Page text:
• Pray continually.
  • Give thanks in all circumstances.

Perhaps if we focus on these three every day, the answer to all the other questions we have about God’s will for us on this life journey will organically take care of themselves.

 

My Life: A Photo Abecedarius

QA

Q is for “Quality Assessment.” For twenty years I have spent my days listening to and analyzing recordings of phone calls (e.g. “Your call may be monitored for quality and training purposes“). I’ve analyzed the calls of sales people, customer service reps, collectors, credit analysts, tech support reps, receptionists, engineers, bankers, 401k specialists, internal help desk reps, and attorneys (just to name a few). At one point I tried to guesstimate the number of phone calls I’d analyzed in my career but when I realized that it was well into the tens of thousands I simply chose to put it out of my mind.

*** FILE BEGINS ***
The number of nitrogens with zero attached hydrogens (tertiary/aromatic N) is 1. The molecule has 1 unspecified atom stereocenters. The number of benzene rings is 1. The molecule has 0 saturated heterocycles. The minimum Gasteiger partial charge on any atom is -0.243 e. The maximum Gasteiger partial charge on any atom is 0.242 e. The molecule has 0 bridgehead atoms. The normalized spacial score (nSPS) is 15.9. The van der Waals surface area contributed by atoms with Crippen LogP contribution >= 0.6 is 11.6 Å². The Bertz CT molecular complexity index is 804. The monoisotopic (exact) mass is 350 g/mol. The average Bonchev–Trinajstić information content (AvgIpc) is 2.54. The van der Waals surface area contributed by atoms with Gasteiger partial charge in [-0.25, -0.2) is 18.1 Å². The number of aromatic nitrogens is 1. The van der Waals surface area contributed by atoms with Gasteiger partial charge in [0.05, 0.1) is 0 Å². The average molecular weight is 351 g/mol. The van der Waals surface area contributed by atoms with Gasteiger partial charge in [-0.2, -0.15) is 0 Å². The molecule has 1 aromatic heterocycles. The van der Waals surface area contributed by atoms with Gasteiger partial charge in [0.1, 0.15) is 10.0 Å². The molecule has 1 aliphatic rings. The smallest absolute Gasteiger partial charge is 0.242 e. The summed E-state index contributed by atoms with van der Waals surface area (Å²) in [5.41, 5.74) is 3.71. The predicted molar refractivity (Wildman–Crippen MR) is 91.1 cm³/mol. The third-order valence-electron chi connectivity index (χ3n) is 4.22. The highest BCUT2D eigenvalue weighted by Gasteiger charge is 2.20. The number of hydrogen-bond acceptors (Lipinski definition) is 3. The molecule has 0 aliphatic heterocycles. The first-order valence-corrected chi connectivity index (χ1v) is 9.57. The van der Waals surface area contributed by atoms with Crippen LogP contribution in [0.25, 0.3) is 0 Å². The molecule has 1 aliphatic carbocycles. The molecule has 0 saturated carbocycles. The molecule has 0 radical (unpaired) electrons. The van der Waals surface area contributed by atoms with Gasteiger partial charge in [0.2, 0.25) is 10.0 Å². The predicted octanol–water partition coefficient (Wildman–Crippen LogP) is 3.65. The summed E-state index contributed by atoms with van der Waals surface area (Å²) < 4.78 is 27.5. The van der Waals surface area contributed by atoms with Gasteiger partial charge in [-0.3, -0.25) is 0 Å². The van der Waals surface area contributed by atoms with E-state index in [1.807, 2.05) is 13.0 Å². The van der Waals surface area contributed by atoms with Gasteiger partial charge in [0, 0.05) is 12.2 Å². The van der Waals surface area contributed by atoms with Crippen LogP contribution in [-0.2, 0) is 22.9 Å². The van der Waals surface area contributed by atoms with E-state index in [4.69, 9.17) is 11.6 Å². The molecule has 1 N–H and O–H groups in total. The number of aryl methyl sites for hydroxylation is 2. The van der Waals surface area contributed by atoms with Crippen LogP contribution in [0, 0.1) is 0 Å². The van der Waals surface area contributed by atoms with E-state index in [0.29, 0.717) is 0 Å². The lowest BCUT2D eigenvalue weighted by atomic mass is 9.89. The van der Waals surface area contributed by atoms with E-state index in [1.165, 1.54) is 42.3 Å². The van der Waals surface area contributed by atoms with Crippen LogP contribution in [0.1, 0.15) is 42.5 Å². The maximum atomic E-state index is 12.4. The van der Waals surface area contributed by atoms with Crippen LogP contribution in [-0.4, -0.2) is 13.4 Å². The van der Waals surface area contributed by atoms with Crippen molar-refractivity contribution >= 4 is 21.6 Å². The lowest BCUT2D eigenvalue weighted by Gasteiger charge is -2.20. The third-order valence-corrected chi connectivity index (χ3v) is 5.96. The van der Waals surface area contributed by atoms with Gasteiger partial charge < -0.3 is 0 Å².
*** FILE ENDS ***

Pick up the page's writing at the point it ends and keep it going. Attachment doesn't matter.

The analysis we do is methodical, objective and thorough. The goal is to mine “moments of truth” when the customer is interacting with our client’s company so we can unearth opportunities to continuously improve the customer experience both from from a communication standpoint (e.g. What the agent says and how he/she says it) and a systemic standpoint (e.g. What policies/procedures aren’t working for the customer?). Because the data is tracked over time we can quantify improvements and declines. Our data and reports are used in executive strategy sessions, shareholder meetings, as well as in front-line performance management sessions.